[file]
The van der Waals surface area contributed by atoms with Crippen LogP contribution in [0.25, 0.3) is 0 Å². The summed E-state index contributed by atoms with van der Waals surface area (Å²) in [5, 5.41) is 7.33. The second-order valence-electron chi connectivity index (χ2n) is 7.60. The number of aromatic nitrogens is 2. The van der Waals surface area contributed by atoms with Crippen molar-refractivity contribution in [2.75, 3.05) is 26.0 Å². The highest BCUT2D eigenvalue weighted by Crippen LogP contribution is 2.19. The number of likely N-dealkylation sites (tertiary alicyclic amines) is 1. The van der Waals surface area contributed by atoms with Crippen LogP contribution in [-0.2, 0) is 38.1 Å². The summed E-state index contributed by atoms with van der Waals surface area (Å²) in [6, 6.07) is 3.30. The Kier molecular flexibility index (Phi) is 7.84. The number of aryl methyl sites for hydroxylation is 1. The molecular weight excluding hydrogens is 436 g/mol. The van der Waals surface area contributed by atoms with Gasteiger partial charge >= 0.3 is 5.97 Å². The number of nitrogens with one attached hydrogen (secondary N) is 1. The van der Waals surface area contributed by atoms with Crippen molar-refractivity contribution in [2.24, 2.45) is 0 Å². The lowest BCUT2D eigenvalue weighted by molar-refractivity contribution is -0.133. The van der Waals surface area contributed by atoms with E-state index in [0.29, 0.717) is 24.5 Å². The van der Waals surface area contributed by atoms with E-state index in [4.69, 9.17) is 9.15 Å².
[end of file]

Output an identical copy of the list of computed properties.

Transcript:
The van der Waals surface area contributed by atoms with Crippen LogP contribution in [0.25, 0.3) is 0 Å². The summed E-state index contributed by atoms with van der Waals surface area (Å²) in [5, 5.41) is 7.33. The second-order valence-electron chi connectivity index (χ2n) is 7.60. The number of aromatic nitrogens is 2. The van der Waals surface area contributed by atoms with Crippen molar-refractivity contribution in [2.75, 3.05) is 26.0 Å². The highest BCUT2D eigenvalue weighted by Crippen LogP contribution is 2.19. The number of likely N-dealkylation sites (tertiary alicyclic amines) is 1. The van der Waals surface area contributed by atoms with Crippen LogP contribution in [-0.2, 0) is 38.1 Å². The summed E-state index contributed by atoms with van der Waals surface area (Å²) in [6, 6.07) is 3.30. The Kier molecular flexibility index (Phi) is 7.84. The number of aryl methyl sites for hydroxylation is 1. The molecular weight excluding hydrogens is 436 g/mol. The van der Waals surface area contributed by atoms with Gasteiger partial charge >= 0.3 is 5.97 Å². The number of nitrogens with one attached hydrogen (secondary N) is 1. The van der Waals surface area contributed by atoms with Crippen molar-refractivity contribution in [2.24, 2.45) is 0 Å². The lowest BCUT2D eigenvalue weighted by molar-refractivity contribution is -0.133. The van der Waals surface area contributed by atoms with E-state index in [0.29, 0.717) is 24.5 Å². The van der Waals surface area contributed by atoms with E-state index in [4.69, 9.17) is 9.15 Å².